How to Identify Anger Triggers Easily
For those dealing with anger issues, the first step towards anger management is to figure out what makes you angry in the first place. In most cases, anger is not like some emotional seat that defines your personality or wellbeing, but rather your reaction to something that happens outside, but which changes how you feel.
Perhaps the best definition of anger trigger is anything that elicits the emotions of anger within an individual. By learning how to know some of the things that “push the button” to make someone angry, it becomes easy to manage the anger since you can always tell when you are just about to be triggered.
Anger triggers are unique to individuals
Every anger therapist will confirm to you that just as every individual is different, the triggers responsible for initiating angry feelings are also different and vary widely. Most of the time, life experiences have a direct correlation with how anger triggers are ultimately experienced. For example, if someone made fun of your weight as a child, you are likely to react angrily whenever someone comments about your weight as an adult.
This is just an example of how an experience you had as a child created a trigger to which you will feel angry whenever someone makes a reference about it years later on in life. Some of the common anger triggers include:
- Feeling wronged or mistreated
- Believing that nobody is listening to you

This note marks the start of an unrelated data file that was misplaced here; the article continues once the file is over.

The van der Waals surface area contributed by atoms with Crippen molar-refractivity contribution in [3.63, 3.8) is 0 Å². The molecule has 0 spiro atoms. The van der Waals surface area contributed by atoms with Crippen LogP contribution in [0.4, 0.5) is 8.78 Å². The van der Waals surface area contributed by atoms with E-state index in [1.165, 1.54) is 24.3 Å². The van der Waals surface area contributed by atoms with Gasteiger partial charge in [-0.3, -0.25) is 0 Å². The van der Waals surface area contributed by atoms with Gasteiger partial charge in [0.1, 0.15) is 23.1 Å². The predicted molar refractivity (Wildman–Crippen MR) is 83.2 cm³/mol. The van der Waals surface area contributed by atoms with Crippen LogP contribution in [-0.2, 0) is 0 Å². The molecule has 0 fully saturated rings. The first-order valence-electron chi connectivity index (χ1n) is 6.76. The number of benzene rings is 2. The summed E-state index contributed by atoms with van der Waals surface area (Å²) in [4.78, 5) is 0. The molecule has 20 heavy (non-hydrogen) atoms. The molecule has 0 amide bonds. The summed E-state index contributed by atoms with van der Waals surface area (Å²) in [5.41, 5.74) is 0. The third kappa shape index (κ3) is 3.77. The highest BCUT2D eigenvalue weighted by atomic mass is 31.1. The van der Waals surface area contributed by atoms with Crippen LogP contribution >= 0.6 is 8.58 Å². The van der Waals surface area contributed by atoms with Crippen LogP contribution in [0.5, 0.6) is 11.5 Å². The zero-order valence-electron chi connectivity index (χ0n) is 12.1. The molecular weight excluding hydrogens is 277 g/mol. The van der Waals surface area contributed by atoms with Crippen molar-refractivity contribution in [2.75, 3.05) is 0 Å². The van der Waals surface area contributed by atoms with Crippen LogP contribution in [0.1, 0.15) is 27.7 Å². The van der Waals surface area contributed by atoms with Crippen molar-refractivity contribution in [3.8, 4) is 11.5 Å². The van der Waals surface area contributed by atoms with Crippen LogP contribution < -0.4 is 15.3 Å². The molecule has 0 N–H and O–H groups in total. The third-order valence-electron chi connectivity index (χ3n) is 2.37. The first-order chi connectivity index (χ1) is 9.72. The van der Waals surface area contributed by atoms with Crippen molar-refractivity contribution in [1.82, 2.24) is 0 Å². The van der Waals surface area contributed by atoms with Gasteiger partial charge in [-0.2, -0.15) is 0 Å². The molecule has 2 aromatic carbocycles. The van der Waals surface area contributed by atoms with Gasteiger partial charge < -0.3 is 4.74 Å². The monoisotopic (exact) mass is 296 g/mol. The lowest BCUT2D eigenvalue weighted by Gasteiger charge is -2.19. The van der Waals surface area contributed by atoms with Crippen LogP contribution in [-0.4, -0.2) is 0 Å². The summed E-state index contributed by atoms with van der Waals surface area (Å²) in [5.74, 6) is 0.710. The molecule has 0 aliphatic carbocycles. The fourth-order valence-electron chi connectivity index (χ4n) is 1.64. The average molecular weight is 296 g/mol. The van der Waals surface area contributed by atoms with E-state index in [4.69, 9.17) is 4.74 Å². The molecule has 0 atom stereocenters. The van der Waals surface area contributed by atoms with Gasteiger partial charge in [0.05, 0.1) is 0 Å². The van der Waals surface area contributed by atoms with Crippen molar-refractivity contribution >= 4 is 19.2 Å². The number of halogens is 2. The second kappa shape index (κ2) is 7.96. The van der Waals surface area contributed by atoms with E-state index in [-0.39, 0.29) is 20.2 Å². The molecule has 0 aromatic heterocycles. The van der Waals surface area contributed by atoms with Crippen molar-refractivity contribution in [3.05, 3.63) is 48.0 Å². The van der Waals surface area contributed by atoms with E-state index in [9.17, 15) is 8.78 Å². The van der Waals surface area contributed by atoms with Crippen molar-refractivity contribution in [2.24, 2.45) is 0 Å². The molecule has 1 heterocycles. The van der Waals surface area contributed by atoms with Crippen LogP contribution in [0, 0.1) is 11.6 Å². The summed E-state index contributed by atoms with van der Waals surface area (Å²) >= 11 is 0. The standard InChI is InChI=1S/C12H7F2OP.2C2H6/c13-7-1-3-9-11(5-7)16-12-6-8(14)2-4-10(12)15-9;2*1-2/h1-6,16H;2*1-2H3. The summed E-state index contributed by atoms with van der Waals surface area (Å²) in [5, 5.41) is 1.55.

- Getting blamed for things you are not responsible for
- Feeling insecure or unsafe
- Receiving threats
- Getting insulted
- Being falsely accused
- Being ignored
- Being interrupted or talked over
- Being lied to
How to know when you are getting triggered
In any anger management therapy, one of the major goals is to learn how to know if you are getting triggered. If you can tell that you are getting triggered, then you will know what is about to happen, and as such, you will have a stronger grip on your emotions and stop a potential explosion.
Typically, when the trigger is on, you are likely to experience both an emotional and physiological response. The emotional response comes with the primal sectors of the brain that is responsible for controlling reasoning gives way to the prefrontal cortex. At that point, your desire is that whatever could be happening should just stop. One of the reasons why you get angry is when you feel that you are no longer in control.
The physiological response, on the other hand, comes about when your respiratory rate and heart rate increases rapidly. This might make you feel anxious, panic or just feel that you are on the very edge. The muscles will become tense, and you may also have tunnel vision. These are the same responses you will normally have whenever you are feeling unsafe or threatened.
When you combine the physiological and the emotional responses, it becomes to make a clear decision, and you could feel as if the anger is getting out of control.